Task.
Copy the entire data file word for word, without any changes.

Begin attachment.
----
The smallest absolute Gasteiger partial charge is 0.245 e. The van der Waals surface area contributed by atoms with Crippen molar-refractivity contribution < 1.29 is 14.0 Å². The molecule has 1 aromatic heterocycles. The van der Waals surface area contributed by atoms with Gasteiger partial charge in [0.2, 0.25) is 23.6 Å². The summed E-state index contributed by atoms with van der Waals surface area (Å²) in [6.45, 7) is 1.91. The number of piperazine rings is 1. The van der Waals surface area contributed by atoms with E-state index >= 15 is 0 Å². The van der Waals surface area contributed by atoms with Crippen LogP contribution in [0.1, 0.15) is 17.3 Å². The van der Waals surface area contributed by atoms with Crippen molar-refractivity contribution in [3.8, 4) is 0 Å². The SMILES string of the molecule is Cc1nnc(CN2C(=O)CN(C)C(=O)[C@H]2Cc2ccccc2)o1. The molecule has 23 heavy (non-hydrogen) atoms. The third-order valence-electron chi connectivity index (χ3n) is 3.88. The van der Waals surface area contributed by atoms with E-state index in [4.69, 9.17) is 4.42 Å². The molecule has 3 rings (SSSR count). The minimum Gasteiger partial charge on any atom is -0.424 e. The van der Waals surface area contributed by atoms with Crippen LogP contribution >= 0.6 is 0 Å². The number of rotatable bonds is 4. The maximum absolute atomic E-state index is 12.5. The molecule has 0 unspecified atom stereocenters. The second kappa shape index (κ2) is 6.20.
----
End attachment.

The smallest absolute Gasteiger partial charge is 0.245 e. The van der Waals surface area contributed by atoms with Crippen molar-refractivity contribution < 1.29 is 14.0 Å². The molecule has 1 aromatic heterocycles. The van der Waals surface area contributed by atoms with Gasteiger partial charge in [0.2, 0.25) is 23.6 Å². The summed E-state index contributed by atoms with van der Waals surface area (Å²) in [6.45, 7) is 1.91. The number of piperazine rings is 1. The van der Waals surface area contributed by atoms with E-state index >= 15 is 0 Å². The van der Waals surface area contributed by atoms with Crippen LogP contribution in [0.1, 0.15) is 17.3 Å². The van der Waals surface area contributed by atoms with Crippen molar-refractivity contribution in [3.8, 4) is 0 Å². The SMILES string of the molecule is Cc1nnc(CN2C(=O)CN(C)C(=O)[C@H]2Cc2ccccc2)o1. The molecule has 23 heavy (non-hydrogen) atoms. The third-order valence-electron chi connectivity index (χ3n) is 3.88. The van der Waals surface area contributed by atoms with E-state index in [4.69, 9.17) is 4.42 Å². The molecule has 3 rings (SSSR count). The minimum Gasteiger partial charge on any atom is -0.424 e. The van der Waals surface area contributed by atoms with Crippen LogP contribution >= 0.6 is 0 Å². The number of rotatable bonds is 4. The maximum absolute atomic E-state index is 12.5. The molecule has 0 unspecified atom stereocenters. The second kappa shape index (κ2) is 6.20.